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I'm having a bit of a hard time with this problem from a Calc 1 Textbook:

Find the volume of the solid obtained by rotating the region bounded by the given curves along the given axis:

$y=x^2$

$x=y^2$

about the x-axis

My Work:

$\pi\displaystyle\int_0^1(\sqrt{x}-x^2)^2dx$

$\pi\displaystyle\int_0^1(x-2\sqrt{x}x^2+x^4)dx$

$\pi(\frac{1}{2}-\frac{4}{7}+\frac{1}{5})$

$\frac{9\pi}{70}$

Book's Answer: $\frac{3\pi}{10}$

What did I do wrong? Thanks.

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What you need to do is first find the volume when $\sqrt x$ is rotated, and then subtract the part when $x^2$ is rotated, i.e., $$V = \pi\int_0^1 (\sqrt x)^2\, dx - \pi\int_0^1 (x^2)^2\, dx = \frac{3\pi}{10}.$$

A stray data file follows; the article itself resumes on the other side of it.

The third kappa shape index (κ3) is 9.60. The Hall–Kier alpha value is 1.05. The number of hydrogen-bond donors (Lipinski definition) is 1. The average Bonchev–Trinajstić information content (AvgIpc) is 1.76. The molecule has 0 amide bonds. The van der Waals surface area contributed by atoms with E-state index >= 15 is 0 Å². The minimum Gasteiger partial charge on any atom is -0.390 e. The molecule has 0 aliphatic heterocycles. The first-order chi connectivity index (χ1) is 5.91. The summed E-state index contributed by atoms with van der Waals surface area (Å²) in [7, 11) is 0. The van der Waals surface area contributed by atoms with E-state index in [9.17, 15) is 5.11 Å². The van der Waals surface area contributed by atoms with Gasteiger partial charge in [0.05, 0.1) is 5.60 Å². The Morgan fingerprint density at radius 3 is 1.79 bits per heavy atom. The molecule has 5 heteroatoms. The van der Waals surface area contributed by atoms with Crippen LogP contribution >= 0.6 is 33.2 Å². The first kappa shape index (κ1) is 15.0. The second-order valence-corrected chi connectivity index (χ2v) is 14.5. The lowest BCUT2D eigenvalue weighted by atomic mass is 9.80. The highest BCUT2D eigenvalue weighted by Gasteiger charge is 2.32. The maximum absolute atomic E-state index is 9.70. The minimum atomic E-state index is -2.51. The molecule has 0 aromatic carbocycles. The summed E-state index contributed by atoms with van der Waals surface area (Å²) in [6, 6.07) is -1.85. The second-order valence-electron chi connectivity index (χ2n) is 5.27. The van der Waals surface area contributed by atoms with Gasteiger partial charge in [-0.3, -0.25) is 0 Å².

What you did is rotate $\sqrt x - x$, which will give a different volume.

(Notice that unlike usual integration, this operation of rotating is not linear; i.e. $\pi\int_a^b (f+g)^2\,dx \neq \pi\int_a^b f^2\,dx + \pi\int_a^b g^2\,dx$.)

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  • $\begingroup$ Didn't I subtract $\sqrt{x}$ and $x^2$?. The book said $\frac{3\pi}{10}$ $\endgroup$ – N. Bar Jun 22 '19 at 20:41
  • $\begingroup$ Notice what I said about linearity, you cannot subtract them inside the integral because the integrand is squared. That's like assuming $(f+g)^2 = f^2+g^2$. $\endgroup$ – Luke Collins Jun 22 '19 at 20:42
  • $\begingroup$ Ah, I see. Also, didn't see the edit where you changed the answer. $\endgroup$ – N. Bar Jun 22 '19 at 20:43
  • $\begingroup$ Yes, I copied the answer wrong from Mathematica. $\endgroup$ – Luke Collins Jun 22 '19 at 20:44
  • $\begingroup$ Thanks, this really helped. $\endgroup$ – N. Bar Jun 22 '19 at 20:52

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